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More than 60 scientists from 15 countries gathered in Nuuk, Greenland recently to discuss the results of projects initiated by the Greenland Climate Research Centre.
“The government is very proud that an internationally recognised climate research centre has been established in Greenland in just a few short years,” said Nick Nielsen, Greenland’s science minister. “You have built a research platform with full-time professors, scientists, students and a vast network of connected scientists and students.”
The centre, based in the Greenland Institute of Natural Resources in Nuuk, focuses on the expected impacts of climate change on Arctic nature and on Greenlandic society. It has launched more than 20 projects focusing on the aspects of climate change from sea ice and currents to the changes in fishing and living conditions for the Arctic population.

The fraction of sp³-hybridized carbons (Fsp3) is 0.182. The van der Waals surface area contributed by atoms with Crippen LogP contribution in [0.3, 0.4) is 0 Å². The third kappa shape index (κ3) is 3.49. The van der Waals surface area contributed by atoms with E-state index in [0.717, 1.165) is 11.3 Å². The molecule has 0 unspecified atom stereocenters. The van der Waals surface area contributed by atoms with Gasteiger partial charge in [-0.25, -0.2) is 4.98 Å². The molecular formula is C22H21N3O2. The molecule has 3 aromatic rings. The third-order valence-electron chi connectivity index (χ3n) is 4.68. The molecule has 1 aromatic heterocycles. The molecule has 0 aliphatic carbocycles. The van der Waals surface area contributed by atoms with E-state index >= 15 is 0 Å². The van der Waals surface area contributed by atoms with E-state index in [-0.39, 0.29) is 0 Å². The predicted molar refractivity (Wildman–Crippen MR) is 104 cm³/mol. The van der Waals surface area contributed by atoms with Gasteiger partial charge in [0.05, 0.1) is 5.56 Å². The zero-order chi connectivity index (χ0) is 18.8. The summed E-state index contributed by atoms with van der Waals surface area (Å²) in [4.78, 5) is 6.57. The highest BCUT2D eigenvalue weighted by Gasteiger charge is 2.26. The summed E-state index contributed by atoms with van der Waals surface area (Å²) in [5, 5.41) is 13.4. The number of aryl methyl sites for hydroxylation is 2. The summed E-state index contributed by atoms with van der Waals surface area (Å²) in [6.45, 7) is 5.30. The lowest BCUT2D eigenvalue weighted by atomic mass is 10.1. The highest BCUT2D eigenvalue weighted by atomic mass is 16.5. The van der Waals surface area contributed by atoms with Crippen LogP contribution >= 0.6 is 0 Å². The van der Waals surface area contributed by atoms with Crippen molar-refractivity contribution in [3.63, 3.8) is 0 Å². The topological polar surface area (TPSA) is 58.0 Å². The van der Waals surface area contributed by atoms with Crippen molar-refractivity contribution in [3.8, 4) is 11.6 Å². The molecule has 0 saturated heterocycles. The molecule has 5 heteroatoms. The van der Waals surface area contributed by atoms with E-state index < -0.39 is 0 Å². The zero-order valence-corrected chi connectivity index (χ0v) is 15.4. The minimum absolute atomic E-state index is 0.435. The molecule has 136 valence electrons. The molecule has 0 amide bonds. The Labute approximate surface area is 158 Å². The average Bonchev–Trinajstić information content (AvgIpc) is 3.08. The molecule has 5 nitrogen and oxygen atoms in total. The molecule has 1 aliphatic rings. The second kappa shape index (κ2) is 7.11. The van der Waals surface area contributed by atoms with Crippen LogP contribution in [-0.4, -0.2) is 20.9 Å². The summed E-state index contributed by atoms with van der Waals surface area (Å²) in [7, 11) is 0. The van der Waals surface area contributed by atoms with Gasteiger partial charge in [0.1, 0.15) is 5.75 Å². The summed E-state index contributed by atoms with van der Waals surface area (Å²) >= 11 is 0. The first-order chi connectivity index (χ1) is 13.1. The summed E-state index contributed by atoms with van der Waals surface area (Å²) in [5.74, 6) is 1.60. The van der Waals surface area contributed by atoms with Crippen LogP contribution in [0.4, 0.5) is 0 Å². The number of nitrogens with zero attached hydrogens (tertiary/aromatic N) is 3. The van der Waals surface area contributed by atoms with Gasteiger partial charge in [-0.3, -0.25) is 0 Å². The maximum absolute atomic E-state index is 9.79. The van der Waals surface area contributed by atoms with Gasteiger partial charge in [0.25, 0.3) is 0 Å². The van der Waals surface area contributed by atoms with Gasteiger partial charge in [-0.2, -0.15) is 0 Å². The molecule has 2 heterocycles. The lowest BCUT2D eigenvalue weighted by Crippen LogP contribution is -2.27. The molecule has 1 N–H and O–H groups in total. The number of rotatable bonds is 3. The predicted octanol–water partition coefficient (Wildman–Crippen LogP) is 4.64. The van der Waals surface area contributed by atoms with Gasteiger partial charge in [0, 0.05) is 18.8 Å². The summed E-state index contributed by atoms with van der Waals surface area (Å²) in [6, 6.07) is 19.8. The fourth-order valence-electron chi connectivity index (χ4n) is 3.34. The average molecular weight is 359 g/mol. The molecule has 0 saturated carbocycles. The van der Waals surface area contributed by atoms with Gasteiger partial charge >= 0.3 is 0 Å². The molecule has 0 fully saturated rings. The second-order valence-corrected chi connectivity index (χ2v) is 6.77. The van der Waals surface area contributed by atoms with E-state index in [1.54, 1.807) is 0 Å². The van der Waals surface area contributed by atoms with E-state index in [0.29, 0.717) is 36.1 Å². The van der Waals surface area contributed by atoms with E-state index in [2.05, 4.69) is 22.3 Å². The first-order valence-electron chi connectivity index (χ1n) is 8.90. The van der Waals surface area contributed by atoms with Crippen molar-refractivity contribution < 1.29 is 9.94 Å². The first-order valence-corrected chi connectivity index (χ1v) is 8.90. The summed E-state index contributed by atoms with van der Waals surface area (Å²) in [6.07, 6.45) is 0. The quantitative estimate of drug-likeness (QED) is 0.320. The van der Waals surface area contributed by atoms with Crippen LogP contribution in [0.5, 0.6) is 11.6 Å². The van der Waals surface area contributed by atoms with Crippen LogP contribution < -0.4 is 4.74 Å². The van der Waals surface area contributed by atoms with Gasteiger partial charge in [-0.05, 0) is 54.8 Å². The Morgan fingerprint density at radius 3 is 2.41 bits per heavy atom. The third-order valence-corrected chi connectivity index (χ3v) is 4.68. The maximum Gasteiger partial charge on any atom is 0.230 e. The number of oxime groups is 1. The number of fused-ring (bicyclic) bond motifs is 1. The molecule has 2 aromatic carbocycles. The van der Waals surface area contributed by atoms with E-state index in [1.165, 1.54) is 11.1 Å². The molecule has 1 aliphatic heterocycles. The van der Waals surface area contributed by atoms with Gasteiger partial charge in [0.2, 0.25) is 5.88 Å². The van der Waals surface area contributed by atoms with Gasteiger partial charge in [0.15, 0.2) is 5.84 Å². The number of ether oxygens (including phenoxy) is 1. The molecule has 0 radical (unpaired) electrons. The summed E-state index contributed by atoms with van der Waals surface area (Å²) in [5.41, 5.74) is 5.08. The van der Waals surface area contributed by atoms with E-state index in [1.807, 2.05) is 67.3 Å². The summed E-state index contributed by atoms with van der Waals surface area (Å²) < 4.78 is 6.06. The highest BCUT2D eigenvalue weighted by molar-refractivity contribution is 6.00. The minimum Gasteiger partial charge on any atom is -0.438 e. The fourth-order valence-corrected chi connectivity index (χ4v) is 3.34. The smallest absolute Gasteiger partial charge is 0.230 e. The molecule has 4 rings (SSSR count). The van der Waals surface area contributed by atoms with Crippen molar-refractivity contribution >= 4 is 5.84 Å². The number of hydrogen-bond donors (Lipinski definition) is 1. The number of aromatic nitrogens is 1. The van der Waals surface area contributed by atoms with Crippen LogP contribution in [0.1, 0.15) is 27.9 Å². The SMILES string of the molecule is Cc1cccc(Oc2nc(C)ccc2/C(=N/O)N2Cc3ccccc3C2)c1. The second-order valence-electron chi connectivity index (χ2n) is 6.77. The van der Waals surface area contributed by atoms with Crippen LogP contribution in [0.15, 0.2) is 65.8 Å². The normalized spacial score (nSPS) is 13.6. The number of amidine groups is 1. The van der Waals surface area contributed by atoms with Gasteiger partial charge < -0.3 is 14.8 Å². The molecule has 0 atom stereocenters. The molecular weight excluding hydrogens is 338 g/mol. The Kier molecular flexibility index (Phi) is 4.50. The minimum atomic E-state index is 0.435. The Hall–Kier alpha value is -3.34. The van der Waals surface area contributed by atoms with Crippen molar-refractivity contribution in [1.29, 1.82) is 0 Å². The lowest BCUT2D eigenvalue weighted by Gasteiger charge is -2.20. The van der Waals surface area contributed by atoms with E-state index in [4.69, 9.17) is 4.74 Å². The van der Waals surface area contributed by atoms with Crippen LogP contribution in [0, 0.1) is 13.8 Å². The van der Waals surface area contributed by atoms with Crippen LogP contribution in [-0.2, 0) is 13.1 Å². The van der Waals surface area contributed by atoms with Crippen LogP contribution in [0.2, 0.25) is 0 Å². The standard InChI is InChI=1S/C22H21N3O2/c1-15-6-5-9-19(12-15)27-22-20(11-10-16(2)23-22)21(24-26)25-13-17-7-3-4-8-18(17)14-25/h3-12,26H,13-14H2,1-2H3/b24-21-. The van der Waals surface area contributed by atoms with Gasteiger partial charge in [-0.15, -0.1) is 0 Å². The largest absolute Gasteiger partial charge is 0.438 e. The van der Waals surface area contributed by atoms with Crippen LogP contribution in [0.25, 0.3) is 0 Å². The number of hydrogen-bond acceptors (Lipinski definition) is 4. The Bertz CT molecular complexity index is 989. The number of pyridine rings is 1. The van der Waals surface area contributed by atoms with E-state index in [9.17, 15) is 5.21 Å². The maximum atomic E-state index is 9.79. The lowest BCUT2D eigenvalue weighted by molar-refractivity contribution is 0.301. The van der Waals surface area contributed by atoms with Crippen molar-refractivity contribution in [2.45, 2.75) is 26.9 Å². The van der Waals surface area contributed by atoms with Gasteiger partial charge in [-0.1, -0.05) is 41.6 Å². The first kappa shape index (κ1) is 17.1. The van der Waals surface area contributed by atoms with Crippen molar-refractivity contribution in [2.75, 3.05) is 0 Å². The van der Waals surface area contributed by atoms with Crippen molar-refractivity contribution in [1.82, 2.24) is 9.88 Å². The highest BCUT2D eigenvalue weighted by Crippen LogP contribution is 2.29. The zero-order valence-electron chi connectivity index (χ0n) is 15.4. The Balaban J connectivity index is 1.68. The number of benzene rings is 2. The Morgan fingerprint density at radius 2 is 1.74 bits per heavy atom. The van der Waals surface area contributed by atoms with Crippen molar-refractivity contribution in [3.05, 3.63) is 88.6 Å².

Klaus Nygaard, the head of the Greenland Institute of Natural Resources, called the climate centre a “resounding success” and said that the research conducted there will be invaluable to both Greenlandic society and the entire Arctic.
Nielsen said he hoped that research legislation adopted by the government would help make it possible for several of the projects started at the centre to continue.